A Logic Named Joe
by Murray Leinster
  

Review by
Robert Wilfred Franson

Astounding Science Fiction, March 1946
as by Will F. Jenkins
  

collected in —
Sidewise in Time
First Contacts
A Logic Named Joe
March 2001

  
Science fiction & the personal computer

I've read several times that the personal computer is an idea that science fiction did not predict. Same with the World Wide Web. Even well-known science fiction writers have maintained these negative assertions in print.

I wasn't quite in agreement with this, but hadn't taken time to research otherwise. The other day, my friend Robert A. Cooper reminded me of a science fiction short-story from 1946, "A Logic Named Joe", which I then reread. Note that this story appeared in Astounding Science Fiction when computers were so rare they were individually-named projects at universities; and when television was still several years short of being found in more than a very few homes.

Here's how "A Logic Named Joe" breezily starts:

It was on the third day of August that Joe came off the assembly line, and on the fifth Laurine came into town, and that afternoon I saved civilization. That's what I figure anyhow. ...
  

Some of Leinster's ideas, seamlessly introduced into this smooth little story:

Desktop ideas:
  • Desktop computers in virtually all homes & businesses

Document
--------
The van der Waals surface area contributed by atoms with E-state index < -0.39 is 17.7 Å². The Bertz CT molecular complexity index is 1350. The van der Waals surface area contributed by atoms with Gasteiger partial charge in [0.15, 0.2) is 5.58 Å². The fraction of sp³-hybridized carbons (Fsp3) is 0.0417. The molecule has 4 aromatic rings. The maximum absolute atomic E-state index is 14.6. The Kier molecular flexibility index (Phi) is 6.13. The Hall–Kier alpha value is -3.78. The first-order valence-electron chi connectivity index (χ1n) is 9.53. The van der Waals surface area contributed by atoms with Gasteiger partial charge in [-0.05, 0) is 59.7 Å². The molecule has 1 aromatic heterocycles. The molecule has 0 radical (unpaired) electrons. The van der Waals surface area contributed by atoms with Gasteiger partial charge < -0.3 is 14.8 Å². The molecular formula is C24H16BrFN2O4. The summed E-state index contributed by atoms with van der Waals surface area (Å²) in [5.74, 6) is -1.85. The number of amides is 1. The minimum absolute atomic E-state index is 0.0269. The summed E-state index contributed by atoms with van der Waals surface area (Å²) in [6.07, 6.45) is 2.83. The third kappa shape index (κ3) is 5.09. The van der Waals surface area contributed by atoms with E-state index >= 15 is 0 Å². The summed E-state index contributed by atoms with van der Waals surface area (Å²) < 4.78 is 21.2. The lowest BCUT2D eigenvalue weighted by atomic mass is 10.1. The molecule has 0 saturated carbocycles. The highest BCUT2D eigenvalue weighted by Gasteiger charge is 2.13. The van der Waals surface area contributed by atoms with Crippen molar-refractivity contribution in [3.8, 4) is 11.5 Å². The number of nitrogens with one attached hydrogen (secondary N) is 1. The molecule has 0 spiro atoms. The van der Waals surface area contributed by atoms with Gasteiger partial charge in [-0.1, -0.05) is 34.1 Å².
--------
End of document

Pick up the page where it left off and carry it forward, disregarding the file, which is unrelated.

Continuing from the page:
• Keyboards and vision screens
  • Local logic processing
  • Ordinary-language interface (not programming)
  • Interactive customizable software
      
Internet ideas:
  • Internet access from your desktop
     
  • Country-wide networked databases (including video) on all topics
  • Networked accounting software
     
  • Television shows on desktop computers
  • Real-time weather forecasts, stock quotes, etc.
  • Real-time Internet personal telephony and televideo
     
  • Private Internet addresses / phone numbers (coded or secret)
     
  • Auto-censorship of adult content for children
  • Auto-censorship of criminally-slanted queries
     
  • On-screen service help
  • Service-flash announcements upon individual log-in
  • Online access to network maintenance personnel
  • Central software upload & modify from desktop computers
  • Central software infect from desktop computers
  • Automatic customizing software
     
  • Coin-operated Internet access in restaurants
      
Integral fun

And all this personal computer, internet, and telecom technology simply is integral to "A Logic Named Joe". This is not a dull presentation, not a look-at-what's-coming essay disguised as fiction. "A Logic Named Joe" still is quite an enjoyable story!
  

Murray Leinster (real name Will F. Jenkins, 1896-1975) wrote for the slick magazines as well as over two million words of enjoyable science fiction; was a successful inventor and held a great many patents; and was a nice guy.

  

© 2001 Robert Wilfred Franson


  
Schmitz's ComWeb
early SF desktop computers & Internet

The Jenkins family's official site for
Murray Leinster / Will F. Jenkins

Steven Levy's
Insanely Great
The Life and Times of Macintosh,
the Computer That Changed Everything
  

  
This review is effectively
the inspirational item
for Troynovant.

ComWeb at Troynovant
mail & communications,
codes & ciphers, computing,
networks, robots, the Web
  


 

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